COLUMBIA — Downtown was out of control after the final Missouri-Kansas basketball game March 6. The bars were packed, many revelers were drunk, and police had their hands full with fights. Even a hot dog vendor took a punch as a drunken patron stumbled onto the sidewalk outside of Quinton’s Bar & Deli on Ninth Street.
It was the first time since the downtown patrol was established in May 2009 that officers needed to call for backup.
“As it gets warmer — and recently because we’re short-staffed — we can’t handle all the incidents by ourselves," Sgt. Chris Kelley said.
The downtown patrol generally deals with fights, mostly caused by people drinking too much.
“I think a lot of assaults we’ve had wouldn’t have happened if people weren’t overly intoxicated,” downtown patrol Officer Eric Hughes said.
That's why the Columbia Police Department is trying to stop people from being over-served in downtown bars. The equation is simple: Less drunkenness means fewer assaults. Fewer assaults makes downtown safer. It's part of "problem-oriented policing," an approach implemented by Police Chief Ken Burton.
“Through problem-oriented policing, we’ve worked as a team to identify problems in the downtown area,” Kelley said.
Burton explained the policy as a multifaceted approach that takes community input into consideration when addressing the concerns of each region of the city.
“It’s a new solution to solve problems long-term to avoid repeat arrests,” Burton said.
Before the downtown patrol was created, fights and disorderly conduct downtown overwhelmed police. The altercations forced many officers away from their regular beats.
“On weekends between 1 and 2 a.m., there were large disturbances exhausting all police resources, so the quality of life for other parts of the city were affected,” Kelley said.
The downtown patrol has a partner in Columbia’s Special Business District, which represents downtown property owners. Its goal is to protect those businesses and serve their needs. The District shares its Tenth Street office with the downtown patrol.
“From our perspective, it’s about getting the message out there that there’s police all over the place, and they’re going to intervene when stuff happens,” said Mary Wilkerson, Special Business District Board chairwoman.
Wilkerson credits the patrol with making downtown safer. She said there's been a decrease in many of the crimes businesses previously dealt with, such as assaults and drinking by minors.
Statistics examined by the Missourian during the recent municipal elections showed downtown arrests were up in 2009 — the result of police "self-initiating" 45 percent more calls in the area in 2009. In other words, they were present, saw crimes and responded to them without being dispatched through 911.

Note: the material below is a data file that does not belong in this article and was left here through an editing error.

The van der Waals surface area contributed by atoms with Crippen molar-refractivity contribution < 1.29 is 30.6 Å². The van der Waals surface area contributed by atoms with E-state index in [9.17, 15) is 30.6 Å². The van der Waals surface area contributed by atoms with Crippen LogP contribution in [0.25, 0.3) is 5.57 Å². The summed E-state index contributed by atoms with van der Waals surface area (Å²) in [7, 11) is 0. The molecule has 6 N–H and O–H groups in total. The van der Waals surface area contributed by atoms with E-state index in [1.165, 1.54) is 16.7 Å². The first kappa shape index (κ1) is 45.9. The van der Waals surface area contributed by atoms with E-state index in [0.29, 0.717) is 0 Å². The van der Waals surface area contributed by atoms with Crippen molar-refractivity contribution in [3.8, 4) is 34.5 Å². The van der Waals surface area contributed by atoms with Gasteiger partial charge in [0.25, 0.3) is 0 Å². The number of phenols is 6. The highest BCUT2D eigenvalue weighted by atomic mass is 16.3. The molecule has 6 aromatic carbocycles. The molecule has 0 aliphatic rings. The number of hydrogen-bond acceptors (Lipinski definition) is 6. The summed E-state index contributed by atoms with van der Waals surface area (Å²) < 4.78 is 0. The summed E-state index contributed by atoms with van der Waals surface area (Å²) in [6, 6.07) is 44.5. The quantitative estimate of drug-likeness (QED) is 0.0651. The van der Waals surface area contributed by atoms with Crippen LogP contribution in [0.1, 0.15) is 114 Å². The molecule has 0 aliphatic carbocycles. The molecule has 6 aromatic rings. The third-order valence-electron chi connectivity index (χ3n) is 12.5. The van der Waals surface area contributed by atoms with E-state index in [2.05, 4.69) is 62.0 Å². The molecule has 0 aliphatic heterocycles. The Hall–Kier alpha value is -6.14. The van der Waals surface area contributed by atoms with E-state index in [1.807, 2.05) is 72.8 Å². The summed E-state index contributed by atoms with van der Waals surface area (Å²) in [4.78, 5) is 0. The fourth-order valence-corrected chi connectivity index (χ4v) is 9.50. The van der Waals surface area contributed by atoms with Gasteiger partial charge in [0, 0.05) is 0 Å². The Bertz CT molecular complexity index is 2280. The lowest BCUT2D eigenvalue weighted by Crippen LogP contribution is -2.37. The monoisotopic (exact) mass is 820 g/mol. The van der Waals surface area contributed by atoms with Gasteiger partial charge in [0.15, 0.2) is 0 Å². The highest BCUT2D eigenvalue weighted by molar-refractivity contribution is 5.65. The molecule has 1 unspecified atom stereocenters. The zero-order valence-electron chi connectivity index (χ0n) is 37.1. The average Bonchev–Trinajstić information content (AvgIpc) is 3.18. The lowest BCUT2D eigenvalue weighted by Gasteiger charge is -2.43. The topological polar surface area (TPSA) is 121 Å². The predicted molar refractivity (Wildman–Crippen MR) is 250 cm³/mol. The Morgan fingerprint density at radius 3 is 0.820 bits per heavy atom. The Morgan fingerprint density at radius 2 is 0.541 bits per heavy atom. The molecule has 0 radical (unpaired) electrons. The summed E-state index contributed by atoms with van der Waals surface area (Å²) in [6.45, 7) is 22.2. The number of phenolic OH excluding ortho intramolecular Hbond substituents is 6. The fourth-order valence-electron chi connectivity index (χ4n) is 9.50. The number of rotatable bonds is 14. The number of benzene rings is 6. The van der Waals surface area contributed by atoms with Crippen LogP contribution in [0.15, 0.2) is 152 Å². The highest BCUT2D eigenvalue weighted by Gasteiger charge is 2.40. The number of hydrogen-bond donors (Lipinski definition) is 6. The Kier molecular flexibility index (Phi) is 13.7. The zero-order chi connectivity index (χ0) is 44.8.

Burton said the Special Business District deserves part of the credit for the patrol's success because it has helped police address problems they hadn’t considered, such as panhandling.
“We have a good handle on what business owners are concerned about,” he said.
Chris Flood, manager at Campus Bar & Grill on Ninth Street, said at first the police presence was a little unsettling to customers who worried cops entering the bar meant something was wrong.
"That kind of thing was not necessarily good for business, but (police) made the necessary adjustments," Flood said.
To be less disruptive, the police have started wearing plain clothes more often during their bar checks. Being undercover allows police to see what they might miss in uniform, Kelley said, and makes customers feel more at ease.
There has been some evidence of success. A survey conducted by the Wellness Resource Center shows the number of minors able to get into downtown bars and be served has decreased. Kim Dude, directer of the Wellness Resource Center, said the lower numbers are correlated with the increased presence of police downtown.
“I think there’s little doubt that it has a lot to do with their role downtown,” Dude said.
Some students aren't happy with the increased policing, Dude said, based on her conversations with them. But, she said: “The purpose of the enforcement isn’t to make people happy; it’s to make people safe.”
Not all intoxicated people in bars are minors, though, so the downtown patrol isn't just focusing on them. They're also paying attention to drink specials, which draw the biggest crowds, enable the most intense drinking and spark the worst fights.
It's obvious when Kelley walks into a bar that he's become a kind of regular. He chit-chats with bartenders, bouncers and bar managers. He follows up on problems from the night before. But some of it is just shooting the breeze.
“The chief wanted bar owners to know what color eyes supervisors have,” Kelley said.
The relationships between the officers and the bar management provide feedback on what problems need to be dealt with. And officers are encouraged to take that feedback and find creative solutions for repeat problems.
“This is the first job I’ve had as an officer that I take home,” Hughes said. “I lay in bed and think of more possible solutions.”